Back when my son was one or two, I started writing sci-fi fanfic. I know, kinda geeky but it was my way of telling stories I wanted to tell about characters I loved. That’s how I met my best friend. We became fast friends and fanfic buddies and each other’s beta readers. It’s also how I started writing more seriously. You see, I’d been doing fanfic for a long time and it was fun, but it eventually became two-dimensional. So a few years in, my best friend said to me, “You should write something of your own. Stretch your wings. I think you’d be good at it.”
I took her advice and played around with my first novel (still have it, still reads like a newbie’s bad story) but eventually shelved it. Some time after that, I wrote another fanfic where I injected myself, personally, into the story. My best friend came at me again. “This is an interesting concept. I wonder what else you can do with it but with characters of your own this time.”
So I let my mind wander into those wonderful what-if scenarios that writers love so much, and started thinking about what I’d love to see in a male and female lead. I imagined my ‘perfect guy’ and the woman who would be at his side and, because I loved Ancient Egypt and the idea of past lives so much, thought I’d throw in a parapsychological element between them. That’s when David and Lottie were born.
I wrote that second novel, taking risks that lots of new writers love to take and stretching myself to see how far I could go. I sweated and toiled and started learning that fiction writing is really hard. I joined a closed writers group run by Jennifer Crusie that taught how to write story. Best decision I’d ever made. After a boatload of critiques under my belt and a manuscript that I thought was ready to face the world, I pitched. I snagged an agent but the partnership dissolved after we couldn’t find a home for it. By now it was 2004, and my son had just turned nine.
I fiddled with other stories, created other characters, but nothing ever sparked. I had notebook after notebook and computer file after computer file of notes and storylines and chapters and research, all of which ended up in the ‘hold for later’ file. All of it unfinished and unloved. In 2010 I realized why I couldn’t make anything go. I was too much in love with David and Lottie (okay, I was in love with David really, but who’s keeping score?) and too much in love with my original storyline. I dusted the previously agented manuscript off, asked my best friend what she thought about it and she said, “Write it from the heart this time.” I did. And it took just over a year. My son was now about to turn sixteen.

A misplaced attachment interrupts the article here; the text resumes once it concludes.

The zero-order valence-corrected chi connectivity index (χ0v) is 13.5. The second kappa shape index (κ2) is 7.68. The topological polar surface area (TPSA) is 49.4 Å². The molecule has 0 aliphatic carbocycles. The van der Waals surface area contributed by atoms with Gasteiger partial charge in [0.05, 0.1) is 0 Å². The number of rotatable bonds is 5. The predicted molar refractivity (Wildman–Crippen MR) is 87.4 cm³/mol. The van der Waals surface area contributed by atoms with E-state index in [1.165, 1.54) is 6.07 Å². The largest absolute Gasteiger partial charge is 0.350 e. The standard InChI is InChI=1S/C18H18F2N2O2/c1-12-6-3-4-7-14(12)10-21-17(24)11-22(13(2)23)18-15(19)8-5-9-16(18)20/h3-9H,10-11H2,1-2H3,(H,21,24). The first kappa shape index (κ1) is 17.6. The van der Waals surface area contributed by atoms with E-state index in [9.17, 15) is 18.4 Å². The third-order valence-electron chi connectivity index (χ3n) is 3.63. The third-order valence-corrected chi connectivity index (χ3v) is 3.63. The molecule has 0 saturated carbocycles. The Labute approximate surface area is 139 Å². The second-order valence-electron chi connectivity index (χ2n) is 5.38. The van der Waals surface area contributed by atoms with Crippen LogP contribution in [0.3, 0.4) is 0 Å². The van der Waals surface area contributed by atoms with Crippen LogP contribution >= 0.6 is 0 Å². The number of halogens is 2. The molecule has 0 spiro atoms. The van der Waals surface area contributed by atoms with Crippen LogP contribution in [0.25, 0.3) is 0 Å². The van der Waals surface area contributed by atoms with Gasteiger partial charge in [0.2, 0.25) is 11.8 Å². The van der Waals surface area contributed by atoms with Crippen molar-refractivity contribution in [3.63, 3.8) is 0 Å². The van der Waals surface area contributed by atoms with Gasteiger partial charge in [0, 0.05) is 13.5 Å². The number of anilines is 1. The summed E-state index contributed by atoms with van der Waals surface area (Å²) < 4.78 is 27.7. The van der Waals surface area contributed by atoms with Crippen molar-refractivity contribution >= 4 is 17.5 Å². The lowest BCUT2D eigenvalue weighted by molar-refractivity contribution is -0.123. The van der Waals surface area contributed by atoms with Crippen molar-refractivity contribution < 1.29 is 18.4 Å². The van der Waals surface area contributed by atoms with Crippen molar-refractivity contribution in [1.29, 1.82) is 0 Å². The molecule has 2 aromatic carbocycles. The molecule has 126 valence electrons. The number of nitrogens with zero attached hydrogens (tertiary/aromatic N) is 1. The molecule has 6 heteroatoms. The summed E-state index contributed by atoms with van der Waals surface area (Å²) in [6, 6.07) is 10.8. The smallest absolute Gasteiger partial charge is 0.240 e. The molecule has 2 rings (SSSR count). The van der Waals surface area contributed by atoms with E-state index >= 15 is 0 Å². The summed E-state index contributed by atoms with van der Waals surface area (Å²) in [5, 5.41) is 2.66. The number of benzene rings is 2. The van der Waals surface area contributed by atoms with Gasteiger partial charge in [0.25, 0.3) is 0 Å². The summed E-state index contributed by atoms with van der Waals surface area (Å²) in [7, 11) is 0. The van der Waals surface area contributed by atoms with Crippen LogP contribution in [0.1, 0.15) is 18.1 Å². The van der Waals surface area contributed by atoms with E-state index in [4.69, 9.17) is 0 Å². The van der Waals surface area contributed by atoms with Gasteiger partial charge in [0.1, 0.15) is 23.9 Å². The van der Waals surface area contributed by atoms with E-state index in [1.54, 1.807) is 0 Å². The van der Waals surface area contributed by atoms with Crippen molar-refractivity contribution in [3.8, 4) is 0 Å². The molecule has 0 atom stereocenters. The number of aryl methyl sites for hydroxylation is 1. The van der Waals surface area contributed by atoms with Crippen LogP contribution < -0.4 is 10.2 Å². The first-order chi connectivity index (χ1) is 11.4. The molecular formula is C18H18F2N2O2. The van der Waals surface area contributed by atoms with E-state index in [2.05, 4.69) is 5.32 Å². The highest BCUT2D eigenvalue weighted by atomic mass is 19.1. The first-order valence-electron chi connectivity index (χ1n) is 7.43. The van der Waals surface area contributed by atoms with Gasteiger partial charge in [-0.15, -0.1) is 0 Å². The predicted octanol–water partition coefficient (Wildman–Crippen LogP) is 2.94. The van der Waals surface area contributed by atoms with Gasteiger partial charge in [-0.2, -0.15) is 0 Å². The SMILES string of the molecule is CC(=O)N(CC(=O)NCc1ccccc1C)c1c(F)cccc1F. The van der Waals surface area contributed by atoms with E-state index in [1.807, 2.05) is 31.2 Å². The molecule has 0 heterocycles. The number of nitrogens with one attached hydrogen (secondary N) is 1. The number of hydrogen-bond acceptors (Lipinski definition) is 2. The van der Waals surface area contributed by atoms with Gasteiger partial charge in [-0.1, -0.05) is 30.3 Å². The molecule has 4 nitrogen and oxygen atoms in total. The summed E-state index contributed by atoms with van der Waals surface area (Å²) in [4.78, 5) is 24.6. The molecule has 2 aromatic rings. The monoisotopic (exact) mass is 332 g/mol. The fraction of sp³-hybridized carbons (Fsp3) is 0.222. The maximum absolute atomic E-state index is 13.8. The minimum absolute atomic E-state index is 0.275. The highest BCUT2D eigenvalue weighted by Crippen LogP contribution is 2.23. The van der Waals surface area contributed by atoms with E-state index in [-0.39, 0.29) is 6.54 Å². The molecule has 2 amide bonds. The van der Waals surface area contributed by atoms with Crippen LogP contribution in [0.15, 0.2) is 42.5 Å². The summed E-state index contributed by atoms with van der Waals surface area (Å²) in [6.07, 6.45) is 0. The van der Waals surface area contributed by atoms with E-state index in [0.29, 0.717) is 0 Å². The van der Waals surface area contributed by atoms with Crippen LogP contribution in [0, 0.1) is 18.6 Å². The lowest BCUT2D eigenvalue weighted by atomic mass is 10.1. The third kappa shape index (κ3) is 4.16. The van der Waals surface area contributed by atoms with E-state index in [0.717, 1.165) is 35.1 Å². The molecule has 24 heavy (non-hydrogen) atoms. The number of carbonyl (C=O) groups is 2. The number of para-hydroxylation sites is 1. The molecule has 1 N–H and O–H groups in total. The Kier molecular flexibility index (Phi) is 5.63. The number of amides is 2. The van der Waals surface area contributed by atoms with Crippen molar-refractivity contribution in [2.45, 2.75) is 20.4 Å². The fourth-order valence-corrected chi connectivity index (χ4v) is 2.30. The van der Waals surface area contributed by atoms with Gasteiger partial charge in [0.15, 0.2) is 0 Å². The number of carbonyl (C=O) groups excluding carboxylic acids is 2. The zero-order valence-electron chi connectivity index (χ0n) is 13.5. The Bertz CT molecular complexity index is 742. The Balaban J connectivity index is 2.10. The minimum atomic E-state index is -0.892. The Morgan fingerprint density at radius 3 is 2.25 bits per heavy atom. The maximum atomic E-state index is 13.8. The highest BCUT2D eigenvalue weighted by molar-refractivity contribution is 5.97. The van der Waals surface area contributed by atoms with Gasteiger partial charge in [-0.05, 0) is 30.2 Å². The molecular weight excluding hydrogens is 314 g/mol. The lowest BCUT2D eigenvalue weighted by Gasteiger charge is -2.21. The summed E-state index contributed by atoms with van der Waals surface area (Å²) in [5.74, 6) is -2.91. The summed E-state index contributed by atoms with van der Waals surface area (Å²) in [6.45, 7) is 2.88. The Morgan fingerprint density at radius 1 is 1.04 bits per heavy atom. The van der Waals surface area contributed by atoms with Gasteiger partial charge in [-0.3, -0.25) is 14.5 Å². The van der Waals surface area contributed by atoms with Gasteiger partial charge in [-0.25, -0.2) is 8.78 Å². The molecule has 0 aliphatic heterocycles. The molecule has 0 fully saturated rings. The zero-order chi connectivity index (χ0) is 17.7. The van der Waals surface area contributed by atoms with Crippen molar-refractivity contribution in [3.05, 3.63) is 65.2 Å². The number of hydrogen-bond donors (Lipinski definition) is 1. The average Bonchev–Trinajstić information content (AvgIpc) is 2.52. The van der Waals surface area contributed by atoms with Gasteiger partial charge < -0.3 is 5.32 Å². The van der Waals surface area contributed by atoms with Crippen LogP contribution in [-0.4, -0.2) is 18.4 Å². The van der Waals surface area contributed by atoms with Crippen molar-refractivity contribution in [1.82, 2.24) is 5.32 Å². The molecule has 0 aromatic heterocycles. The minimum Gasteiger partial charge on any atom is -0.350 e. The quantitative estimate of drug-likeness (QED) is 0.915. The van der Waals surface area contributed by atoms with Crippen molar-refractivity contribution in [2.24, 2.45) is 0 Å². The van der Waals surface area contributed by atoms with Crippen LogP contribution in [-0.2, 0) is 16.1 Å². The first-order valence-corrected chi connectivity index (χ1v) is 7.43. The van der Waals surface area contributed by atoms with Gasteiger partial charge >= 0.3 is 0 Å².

It was the most magical experience for me. I let my mind wander, I used music for mood and this time, when I gave the manuscript to my best friend, I knew I had something special. But it wasn’t ready to face the world yet and so I asked her to rip it apart. I’d already sweated and bled and screamed over my writing so much, my skin was thick enough to take anything. My best friend critiqued, hard, back and forth with me, and by the time I was well past the twentieth revision in May of 2011, In This Life was complete. I was ready to pitch again.
A list, B list, C list, agent after agent after agent. Rejections, no responses, more rejections, more no responses. I kept myself going by writing more David and book #2. This was publishing. This was writing. And this was h-a-r-d. I moved on to mid-sized, regional and small press publishers after I’d pretty much exhausted my agent list (I queried over 80), knowing from other writer friends that they were more open to cross-genre stories (like mine). I put together my list, drew in a deep breath and started all over again. I got responses from every single editor I pitched to. All of them rejections, some of them encouraging, some of them saying they loved my writing but couldn’t work with In This Life—did I have something else instead? No. Not yet. David’s book #2 was still being written. Then a writer friend told me about Crimson Romance, a new imprint of F+W Media. Now, I’m not really a romance writer—I’m hard-wired differently—but the editor at Crimson wanted different and because I’d been told that my book broke genre, I submitted a partial. Within a day, the acquisitions editor, Jennifer Lawler, requested the full. Four days after that, Jennifer said she loved the story but that it needed revisions for it to work for their line. I was curious, I loved Jennifer and I requested the revision letter. Her thoughts (3 pages of them) made sense, and now, now, after all those years of working on this one story, I understood why it had met up with rejection. Jennifer had nailed it and, once again, I revised the entire manuscript. I resubmitted to Crimson this past February.
In May of 2012 and nearly 16 years (sixteen years) of writing so many different things, I signed a contract with Crimson Romance.
So here’s the thing. This was grueling work, like raising a bratty child who just won’t stand down. But it was worth it and I wouldn’t have given it up for anything. Oh, I’m not blind to knowing that there is even more grueling work ahead—the writing is the easy (snerk!) part. But writing In This Life was my writing love affair. It was the most amazing, wonderful, challenging, hair-tugging experience I’ve ever had. And if you asked me if I would do it again, I’d say, hell yeah. I can’t imagine life without writing and, right now, without David and Lottie.
So here I sit, so freaking excited that my story, my characters, will finally be made real. And this summer, when David’s book #2 is buttoned up, you can be damned sure I’ll be pitching that, too. And book #3 right after that.
For me, it doesn’t get any better than this.
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